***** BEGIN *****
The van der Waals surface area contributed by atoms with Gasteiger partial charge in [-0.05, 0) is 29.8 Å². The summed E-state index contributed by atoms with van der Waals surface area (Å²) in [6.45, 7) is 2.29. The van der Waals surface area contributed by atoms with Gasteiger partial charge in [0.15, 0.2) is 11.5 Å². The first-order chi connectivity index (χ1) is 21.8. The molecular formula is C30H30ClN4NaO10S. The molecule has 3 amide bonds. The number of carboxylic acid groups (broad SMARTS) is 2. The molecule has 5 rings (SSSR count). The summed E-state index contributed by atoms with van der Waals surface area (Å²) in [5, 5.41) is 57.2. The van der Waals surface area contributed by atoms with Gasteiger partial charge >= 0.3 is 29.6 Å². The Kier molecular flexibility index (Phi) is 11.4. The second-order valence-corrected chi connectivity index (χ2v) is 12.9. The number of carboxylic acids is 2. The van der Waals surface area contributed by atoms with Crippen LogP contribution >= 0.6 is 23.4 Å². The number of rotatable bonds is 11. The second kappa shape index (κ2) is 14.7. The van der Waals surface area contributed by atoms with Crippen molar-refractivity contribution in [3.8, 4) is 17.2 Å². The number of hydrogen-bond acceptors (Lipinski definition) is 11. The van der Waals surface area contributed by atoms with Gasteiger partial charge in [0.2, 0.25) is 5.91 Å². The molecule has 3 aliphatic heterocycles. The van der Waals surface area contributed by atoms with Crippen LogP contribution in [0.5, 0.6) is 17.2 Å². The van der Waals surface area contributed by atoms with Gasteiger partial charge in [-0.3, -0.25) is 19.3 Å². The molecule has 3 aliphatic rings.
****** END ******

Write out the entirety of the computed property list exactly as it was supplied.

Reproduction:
The van der Waals surface area contributed by atoms with Gasteiger partial charge in [-0.05, 0) is 29.8 Å². The summed E-state index contributed by atoms with van der Waals surface area (Å²) in [6.45, 7) is 2.29. The van der Waals surface area contributed by atoms with Gasteiger partial charge in [0.15, 0.2) is 11.5 Å². The first-order chi connectivity index (χ1) is 21.8. The molecular formula is C30H30ClN4NaO10S. The molecule has 3 amide bonds. The number of carboxylic acid groups (broad SMARTS) is 2. The molecule has 5 rings (SSSR count). The summed E-state index contributed by atoms with van der Waals surface area (Å²) in [5, 5.41) is 57.2. The van der Waals surface area contributed by atoms with Gasteiger partial charge >= 0.3 is 29.6 Å². The Kier molecular flexibility index (Phi) is 11.4. The second-order valence-corrected chi connectivity index (χ2v) is 12.9. The number of carboxylic acids is 2. The van der Waals surface area contributed by atoms with Crippen LogP contribution >= 0.6 is 23.4 Å². The number of rotatable bonds is 11. The second kappa shape index (κ2) is 14.7. The van der Waals surface area contributed by atoms with Crippen molar-refractivity contribution in [3.8, 4) is 17.2 Å². The number of hydrogen-bond acceptors (Lipinski definition) is 11. The van der Waals surface area contributed by atoms with Gasteiger partial charge in [0.2, 0.25) is 5.91 Å². The molecule has 3 aliphatic heterocycles. The van der Waals surface area contributed by atoms with Crippen LogP contribution in [0.5, 0.6) is 17.2 Å². The van der Waals surface area contributed by atoms with Gasteiger partial charge in [-0.3, -0.25) is 19.3 Å². The molecule has 3 aliphatic rings.